It seems to me that the ancient Greeks knew that geographic location affected the apparent position of the sun in sky but given the lack of rapid travel or communications or reliable clocks, how was this ever discovered?
I am guessing that travelers might have noticed that their own internal clocks became out of synch with the local time but again, travel was so slow that I assume there really was no "jet lag" -- moving at most, aboard a ship which I think would have been the fastest was to move large distances, about 100 miles a day the change in local time from that of the traveler's origin would have been too slow for any jet lag-like phenomenon.
EDIT: I understand that once it had been concluded that the Earth was round and revolved, an unusually educated person would understand, perhaps, that this implied that the sun would be in a different position in the sky at the same time to people in two far-apart cities.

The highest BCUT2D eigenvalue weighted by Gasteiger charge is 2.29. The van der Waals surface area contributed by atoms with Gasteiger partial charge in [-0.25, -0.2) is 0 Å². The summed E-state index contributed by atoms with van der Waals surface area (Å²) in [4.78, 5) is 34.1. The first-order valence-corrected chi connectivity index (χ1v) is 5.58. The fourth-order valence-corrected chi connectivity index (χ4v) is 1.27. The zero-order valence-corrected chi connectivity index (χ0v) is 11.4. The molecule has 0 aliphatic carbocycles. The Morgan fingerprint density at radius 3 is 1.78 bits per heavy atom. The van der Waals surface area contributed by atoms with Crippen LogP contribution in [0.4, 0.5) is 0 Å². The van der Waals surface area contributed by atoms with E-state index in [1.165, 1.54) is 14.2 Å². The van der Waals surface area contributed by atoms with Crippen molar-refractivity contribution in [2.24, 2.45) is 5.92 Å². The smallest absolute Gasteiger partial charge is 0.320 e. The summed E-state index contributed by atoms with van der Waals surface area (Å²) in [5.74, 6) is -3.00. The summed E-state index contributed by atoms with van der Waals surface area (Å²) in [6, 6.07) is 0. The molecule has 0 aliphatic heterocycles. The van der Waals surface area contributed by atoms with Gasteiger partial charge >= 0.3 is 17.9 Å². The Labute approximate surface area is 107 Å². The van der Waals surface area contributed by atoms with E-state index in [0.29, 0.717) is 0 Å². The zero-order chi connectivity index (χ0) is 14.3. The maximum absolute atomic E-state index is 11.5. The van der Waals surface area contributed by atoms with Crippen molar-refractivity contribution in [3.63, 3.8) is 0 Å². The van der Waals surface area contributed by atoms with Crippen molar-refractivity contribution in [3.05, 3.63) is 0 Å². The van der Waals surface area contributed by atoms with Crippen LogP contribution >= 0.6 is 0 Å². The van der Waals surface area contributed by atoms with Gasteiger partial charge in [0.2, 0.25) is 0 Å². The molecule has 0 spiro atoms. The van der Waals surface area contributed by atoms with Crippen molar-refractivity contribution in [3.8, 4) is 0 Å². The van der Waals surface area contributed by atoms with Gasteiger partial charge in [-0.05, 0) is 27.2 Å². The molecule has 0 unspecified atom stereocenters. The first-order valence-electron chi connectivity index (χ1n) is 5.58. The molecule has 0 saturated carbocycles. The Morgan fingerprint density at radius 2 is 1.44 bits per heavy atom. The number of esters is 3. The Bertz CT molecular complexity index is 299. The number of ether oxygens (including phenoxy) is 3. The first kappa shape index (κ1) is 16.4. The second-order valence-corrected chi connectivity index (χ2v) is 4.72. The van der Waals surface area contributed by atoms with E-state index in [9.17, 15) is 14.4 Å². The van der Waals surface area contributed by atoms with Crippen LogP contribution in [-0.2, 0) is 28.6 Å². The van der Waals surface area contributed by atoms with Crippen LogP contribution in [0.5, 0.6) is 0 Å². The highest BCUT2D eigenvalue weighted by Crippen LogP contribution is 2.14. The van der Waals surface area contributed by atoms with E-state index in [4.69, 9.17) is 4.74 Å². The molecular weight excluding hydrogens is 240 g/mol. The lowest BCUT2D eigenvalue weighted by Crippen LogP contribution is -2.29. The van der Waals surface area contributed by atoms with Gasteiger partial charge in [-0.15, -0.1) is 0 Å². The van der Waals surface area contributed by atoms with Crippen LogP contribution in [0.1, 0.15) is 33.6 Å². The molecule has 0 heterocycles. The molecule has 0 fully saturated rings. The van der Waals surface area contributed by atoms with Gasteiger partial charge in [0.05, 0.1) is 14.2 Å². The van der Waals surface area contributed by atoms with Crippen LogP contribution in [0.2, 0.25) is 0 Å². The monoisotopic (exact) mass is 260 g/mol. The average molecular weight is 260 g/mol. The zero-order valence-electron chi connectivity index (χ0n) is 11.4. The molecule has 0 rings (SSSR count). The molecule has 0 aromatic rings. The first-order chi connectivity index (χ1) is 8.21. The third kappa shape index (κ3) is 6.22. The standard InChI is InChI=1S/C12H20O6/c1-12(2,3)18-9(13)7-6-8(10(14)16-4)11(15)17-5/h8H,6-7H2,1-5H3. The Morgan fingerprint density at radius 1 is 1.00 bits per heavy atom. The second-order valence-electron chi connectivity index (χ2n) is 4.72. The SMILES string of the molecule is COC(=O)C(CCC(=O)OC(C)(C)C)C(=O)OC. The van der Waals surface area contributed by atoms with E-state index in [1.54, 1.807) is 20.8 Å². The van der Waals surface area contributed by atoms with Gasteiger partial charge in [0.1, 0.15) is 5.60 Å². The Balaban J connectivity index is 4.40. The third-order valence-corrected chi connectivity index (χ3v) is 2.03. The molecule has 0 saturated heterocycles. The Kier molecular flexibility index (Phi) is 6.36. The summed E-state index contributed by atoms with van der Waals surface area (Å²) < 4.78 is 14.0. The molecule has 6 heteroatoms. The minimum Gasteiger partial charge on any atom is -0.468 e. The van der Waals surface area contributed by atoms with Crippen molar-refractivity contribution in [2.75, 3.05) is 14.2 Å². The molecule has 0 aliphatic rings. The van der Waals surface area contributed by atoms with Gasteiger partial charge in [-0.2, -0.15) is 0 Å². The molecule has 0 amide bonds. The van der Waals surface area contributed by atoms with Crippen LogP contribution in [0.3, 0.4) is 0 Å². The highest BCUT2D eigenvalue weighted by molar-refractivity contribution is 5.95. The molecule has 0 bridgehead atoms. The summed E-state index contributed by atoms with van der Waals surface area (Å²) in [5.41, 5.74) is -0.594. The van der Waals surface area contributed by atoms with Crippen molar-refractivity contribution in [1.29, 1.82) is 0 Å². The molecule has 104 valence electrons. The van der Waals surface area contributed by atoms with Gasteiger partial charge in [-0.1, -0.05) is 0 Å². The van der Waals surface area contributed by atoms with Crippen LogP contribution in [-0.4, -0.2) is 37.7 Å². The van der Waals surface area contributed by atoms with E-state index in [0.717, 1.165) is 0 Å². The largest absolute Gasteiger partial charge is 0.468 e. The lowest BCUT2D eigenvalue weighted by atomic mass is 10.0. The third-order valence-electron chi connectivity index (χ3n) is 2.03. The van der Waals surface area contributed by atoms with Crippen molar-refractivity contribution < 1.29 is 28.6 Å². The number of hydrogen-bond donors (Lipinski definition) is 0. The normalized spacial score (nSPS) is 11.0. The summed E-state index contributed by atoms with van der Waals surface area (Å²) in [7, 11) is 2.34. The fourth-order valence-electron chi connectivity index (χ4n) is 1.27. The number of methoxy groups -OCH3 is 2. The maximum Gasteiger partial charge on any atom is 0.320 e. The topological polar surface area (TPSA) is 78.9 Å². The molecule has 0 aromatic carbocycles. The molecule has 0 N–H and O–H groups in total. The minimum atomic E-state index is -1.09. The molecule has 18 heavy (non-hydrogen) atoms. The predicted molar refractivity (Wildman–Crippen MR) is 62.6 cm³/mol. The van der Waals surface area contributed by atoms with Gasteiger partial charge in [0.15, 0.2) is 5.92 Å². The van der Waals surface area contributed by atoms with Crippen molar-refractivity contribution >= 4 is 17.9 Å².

But I would suggest that very few people could visualize this idea. There was no way to communicate to the person in the distant city -- the idea of simultaneity might have been very hard to grasp, again, since time and solar position were so tightly coupled.
There was a very clever (I assert) inventor who devised a time-keeper for court in ancient Greece and he made provisions for the time-keeper to run differently at different times of the year -- he did not have, I think, the idea of an hour but rather some equal division of daylight. Abstract time may not have been a thing to the ancients and therefore simultaneity in two distant locations may not have been a thing.